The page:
0705102017

This is the first post that’s not about something in central New York directly. However, indirectly this affects us as much as it does everyone else around the world.

Many models predict that if a lot of bad things happen around the United States, one of the last truly habitable places to live just might be this area of the country. Even though that sounds good, what it will probably mean is that everyone will come here and we’ll be fighting for our own existence.

That doesn’t sound good does it? So, let’s look at a few interesting tidbits I came across and see what we think of them…

In 2009, Scientific American magazine came out with a slide show that they called “6 Hidden Environmental Truths Revealed.” In the brief slideshow, they named some things that impact the environment the most. Here is our expanded version on some of their points.

1. The differentiation between the haves and have-nots. They determined that, based on comparable currency amounts, much of Asian and African countries exist on an income of less than two dollars a day. That statistic is compared to America, where more people than anywhere else average at least $200 a day. Americans are considered the best paid people in the world.

The study believes that you can’t take care of the environment legitimately unless you can take care of all the people in the world, and if there is as drastic a disparity as there happens to be, then one group of people will always be at the short end of the ecological scale.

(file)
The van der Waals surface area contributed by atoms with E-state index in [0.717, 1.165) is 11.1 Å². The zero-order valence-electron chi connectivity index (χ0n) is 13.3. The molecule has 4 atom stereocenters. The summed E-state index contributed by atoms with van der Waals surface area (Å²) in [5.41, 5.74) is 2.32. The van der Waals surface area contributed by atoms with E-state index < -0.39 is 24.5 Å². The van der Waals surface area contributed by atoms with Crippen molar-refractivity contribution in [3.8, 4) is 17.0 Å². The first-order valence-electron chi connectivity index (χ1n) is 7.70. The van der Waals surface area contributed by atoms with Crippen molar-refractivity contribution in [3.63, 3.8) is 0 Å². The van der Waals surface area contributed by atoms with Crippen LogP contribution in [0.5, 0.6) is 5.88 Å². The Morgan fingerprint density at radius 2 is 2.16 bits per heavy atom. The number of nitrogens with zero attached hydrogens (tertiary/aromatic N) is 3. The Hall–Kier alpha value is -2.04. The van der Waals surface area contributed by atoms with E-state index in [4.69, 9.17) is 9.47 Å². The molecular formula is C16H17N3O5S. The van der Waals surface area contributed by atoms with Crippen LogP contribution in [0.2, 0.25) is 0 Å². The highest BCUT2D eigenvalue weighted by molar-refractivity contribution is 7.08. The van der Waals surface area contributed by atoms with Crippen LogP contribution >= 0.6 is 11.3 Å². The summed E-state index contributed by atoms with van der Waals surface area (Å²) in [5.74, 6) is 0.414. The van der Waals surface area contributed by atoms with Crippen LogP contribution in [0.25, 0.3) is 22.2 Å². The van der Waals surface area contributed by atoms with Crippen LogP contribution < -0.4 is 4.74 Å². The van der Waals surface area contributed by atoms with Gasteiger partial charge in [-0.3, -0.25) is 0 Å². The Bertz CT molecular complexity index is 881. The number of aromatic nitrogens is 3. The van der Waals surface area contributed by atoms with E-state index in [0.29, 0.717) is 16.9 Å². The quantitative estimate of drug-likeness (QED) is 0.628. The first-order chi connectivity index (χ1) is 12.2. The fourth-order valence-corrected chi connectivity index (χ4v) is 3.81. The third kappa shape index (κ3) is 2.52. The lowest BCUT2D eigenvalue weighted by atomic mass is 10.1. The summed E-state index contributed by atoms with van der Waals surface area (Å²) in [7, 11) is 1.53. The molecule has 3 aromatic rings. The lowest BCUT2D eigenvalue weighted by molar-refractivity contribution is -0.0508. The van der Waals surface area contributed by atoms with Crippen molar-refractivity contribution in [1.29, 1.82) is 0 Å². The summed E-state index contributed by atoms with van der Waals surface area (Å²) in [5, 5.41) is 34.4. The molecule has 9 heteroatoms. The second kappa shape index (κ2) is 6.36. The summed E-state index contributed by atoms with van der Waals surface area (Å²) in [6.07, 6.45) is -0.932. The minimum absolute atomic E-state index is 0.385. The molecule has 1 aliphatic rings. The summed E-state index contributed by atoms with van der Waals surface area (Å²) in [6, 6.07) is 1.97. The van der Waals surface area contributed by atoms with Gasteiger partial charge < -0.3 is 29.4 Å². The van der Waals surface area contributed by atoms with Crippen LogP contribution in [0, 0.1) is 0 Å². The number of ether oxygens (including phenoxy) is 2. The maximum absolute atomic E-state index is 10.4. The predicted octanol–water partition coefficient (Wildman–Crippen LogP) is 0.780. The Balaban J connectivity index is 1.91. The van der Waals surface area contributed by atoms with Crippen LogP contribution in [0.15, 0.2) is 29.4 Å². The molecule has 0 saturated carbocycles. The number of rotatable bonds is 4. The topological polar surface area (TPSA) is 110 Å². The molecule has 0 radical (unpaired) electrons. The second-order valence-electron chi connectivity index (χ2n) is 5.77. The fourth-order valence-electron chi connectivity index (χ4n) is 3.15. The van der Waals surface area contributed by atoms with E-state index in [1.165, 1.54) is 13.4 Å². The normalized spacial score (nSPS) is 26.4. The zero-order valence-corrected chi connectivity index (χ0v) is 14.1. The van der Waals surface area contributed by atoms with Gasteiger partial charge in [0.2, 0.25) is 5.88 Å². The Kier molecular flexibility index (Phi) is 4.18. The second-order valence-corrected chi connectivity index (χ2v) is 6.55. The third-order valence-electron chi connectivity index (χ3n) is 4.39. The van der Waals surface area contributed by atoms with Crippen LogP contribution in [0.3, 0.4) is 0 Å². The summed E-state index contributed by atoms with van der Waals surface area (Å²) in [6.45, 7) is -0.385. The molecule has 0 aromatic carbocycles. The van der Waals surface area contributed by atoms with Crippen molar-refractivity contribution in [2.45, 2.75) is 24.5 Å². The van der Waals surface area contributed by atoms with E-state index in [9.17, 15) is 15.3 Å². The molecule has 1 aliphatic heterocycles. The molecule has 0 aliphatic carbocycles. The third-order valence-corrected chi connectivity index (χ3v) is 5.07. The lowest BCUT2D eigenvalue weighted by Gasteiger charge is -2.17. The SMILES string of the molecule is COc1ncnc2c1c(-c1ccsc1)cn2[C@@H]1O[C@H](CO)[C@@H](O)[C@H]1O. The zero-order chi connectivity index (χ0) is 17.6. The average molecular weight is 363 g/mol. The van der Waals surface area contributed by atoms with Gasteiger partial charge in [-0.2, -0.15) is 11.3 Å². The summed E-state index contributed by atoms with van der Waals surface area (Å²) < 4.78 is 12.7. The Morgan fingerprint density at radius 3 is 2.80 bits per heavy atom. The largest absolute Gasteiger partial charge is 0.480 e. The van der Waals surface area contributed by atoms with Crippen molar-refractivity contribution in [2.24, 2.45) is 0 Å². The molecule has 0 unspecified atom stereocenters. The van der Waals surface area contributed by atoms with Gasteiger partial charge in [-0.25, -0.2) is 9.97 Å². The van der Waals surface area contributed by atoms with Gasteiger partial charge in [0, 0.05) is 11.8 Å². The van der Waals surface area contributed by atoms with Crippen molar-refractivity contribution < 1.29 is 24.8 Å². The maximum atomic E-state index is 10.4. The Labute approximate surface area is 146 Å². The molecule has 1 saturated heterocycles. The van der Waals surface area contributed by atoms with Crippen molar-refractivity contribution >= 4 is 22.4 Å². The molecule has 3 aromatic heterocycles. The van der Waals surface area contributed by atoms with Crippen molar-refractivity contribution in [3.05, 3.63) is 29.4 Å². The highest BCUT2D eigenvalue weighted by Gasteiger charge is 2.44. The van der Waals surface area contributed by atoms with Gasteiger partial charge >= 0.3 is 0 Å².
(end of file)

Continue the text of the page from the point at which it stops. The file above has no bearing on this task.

2. There’s some very interesting information as it pertains to pollution in the United States. The common perception is that the large cities are filled with all sorts of nasty things that are getting into the environment.

That may be true, but it seems the biggest contributor of carbon dioxide to the environment actually occurs in suburban or rural areas. That’s because traditionally factories are not built directly in the cities, but usually in outlying areas.

Also, rural areas that depend on farming equipment and tending to livestock use more gasoline over short distances than automobiles do over long distances, and we all know about the methane that farm animals seem to produce. Adjusted for population numbers, Wyoming turns out to be the state that emits the most carbon dioxide into the atmosphere, while New York state and California are among the lowest.

3. Even though we’ve been going through a recession, the dollars being spent to help the environment have actually gone up. In 2008, more than $8.4 billion went towards green projects and companies that are working to create green products. Around 40% of all monies were spent towards trying to improve solar technology.

4. As much as large manufacturing companies are trying to convince us all that they’ve become more environmentally conscious, it turns out that there are at least 156 storage ponds of pollution in America. It is estimated that it would take at least 400 years to clean them all up by using today’s technology. And that assumes that these manufacturers would immediately stop dumping into these ponds.
 

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